Dr Marsh said that a well functioning vermicomposting system (the proposed "pod" can produce 1-2 pounds of moist (75%) vermicompost per square foot of bed surface per week or 50 to 100 pounds per year. To get the initially proposed 500 pounds for each of 30 gardens, then 15,000 pounds is needed per year. Thus we need 150 to 300 square feet of bed area. This material can be housed in a shed with 6 shelves (about 9 x 6 with plastic trays of bedding material). Larger facilities can be developed for large waste streams.

She said if we used windrows, there's a need for 300 square feet. Raised beds could probably produce 15,000 pounds in 150 square feet. The utility of the activity and product:

  1. desirable waste disposal with low cost and "cost of business" tax advantages
  2. desirable widespread or local landscape disposal with potential "contribution" tax advantages
  3. direct use annually on all Rural System Gardens
  4. direct sales with marketing to nursery and landscaping centers
  5. direct sales to sensitive-area government and corporate projects
  6. direct sale to organic food growers
  7. use of worm populations as well as compost in funded research projects

Start-up funds needed are $50,000 for the design of the first pod and its instrumentation and staff salary. An estimated rate of return by the end of 5 years is 5% …with many other dimensions of "returns" related to reduced costs, rebuilding land and increasing its value, avoiding secondary costs and externalities, and offering savings from waste streams of existing or developing industries.


The organic fraction of soil affects plant growth in many different ways, and these are variable, thus clear relations can rarely be precisely established. The functions: changing soil moisture content, reducing runoff and erosion, reducing soil temperature, increasing organism activity, influencing freeze/thaw action, reducing evaporation losses, emit CO2, increase N fixation. Photosynthetic activity is stimulated by high CO2 levels in humic soils. Polyphenols from humus catalyze respiration rates, thus influencing water balance in plants. Soil minerals are released in dissolution following acid formation following humus breakdown. The more minerals, generally, the better the growth. The plant and soil and abiotic mix is infinitely variable so definitive statements are missing. Plants do absorb organic compounds and amino acids directly from humic soils. These include, according to Waksman) creatine, creatinine, arginine, histidine, guanine,xanthine, hypoxanthine, nucleic acid. Substances simulating DNA, RNA, and mRNA are increased in plants (Kristeva 1962). Some phytohormone auxins from humus stimulate cell enlargement (Wilkins 1969). See Richards Introduction of the Soil Ecosystem.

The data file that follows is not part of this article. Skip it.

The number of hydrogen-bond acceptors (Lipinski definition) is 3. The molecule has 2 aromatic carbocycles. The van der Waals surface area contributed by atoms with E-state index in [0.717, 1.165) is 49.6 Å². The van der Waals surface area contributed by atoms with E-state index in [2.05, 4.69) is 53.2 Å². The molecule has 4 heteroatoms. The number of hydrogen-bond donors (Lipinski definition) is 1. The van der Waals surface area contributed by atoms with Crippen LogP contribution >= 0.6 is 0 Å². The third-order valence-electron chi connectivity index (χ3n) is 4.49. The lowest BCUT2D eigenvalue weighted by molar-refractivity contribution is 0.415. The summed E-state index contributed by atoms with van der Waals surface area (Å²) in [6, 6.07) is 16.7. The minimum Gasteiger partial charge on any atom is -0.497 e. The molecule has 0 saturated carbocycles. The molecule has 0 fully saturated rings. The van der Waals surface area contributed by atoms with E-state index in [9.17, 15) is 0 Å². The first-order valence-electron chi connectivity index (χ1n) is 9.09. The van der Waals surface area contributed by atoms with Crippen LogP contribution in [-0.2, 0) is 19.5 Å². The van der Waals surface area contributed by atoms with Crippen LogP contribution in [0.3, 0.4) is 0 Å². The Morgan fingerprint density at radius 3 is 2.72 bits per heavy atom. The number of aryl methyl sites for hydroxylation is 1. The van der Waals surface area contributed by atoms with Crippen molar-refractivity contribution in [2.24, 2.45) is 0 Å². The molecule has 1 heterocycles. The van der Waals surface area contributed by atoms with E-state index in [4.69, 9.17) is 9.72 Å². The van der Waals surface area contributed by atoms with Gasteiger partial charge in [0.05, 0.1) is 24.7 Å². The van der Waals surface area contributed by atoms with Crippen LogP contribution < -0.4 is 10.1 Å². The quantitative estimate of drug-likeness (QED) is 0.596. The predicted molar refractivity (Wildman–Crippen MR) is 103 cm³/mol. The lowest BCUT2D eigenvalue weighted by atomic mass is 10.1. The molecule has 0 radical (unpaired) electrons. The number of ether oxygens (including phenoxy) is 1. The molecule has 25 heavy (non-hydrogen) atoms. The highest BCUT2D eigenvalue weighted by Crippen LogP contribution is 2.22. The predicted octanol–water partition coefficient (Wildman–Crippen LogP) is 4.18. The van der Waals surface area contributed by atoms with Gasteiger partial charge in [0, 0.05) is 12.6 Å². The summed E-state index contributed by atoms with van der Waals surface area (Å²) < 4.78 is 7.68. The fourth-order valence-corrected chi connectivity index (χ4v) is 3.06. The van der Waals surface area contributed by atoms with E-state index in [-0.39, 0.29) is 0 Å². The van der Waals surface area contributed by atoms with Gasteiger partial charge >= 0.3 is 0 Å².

Worm extraction (vermifuge, a chemical irritant to bring them to the surface) from soils is possible with formalin, (now probably an illegal use), with liquid detergents (4 liters per 50 x 50 cm quadrat(many worms die)), potassium permanganate solutions, and probably least destructive or harmful to surrounding conditions is a with a mustard solution 25 ml per liter. Hand sorting is most efficient but it is slow and laborious.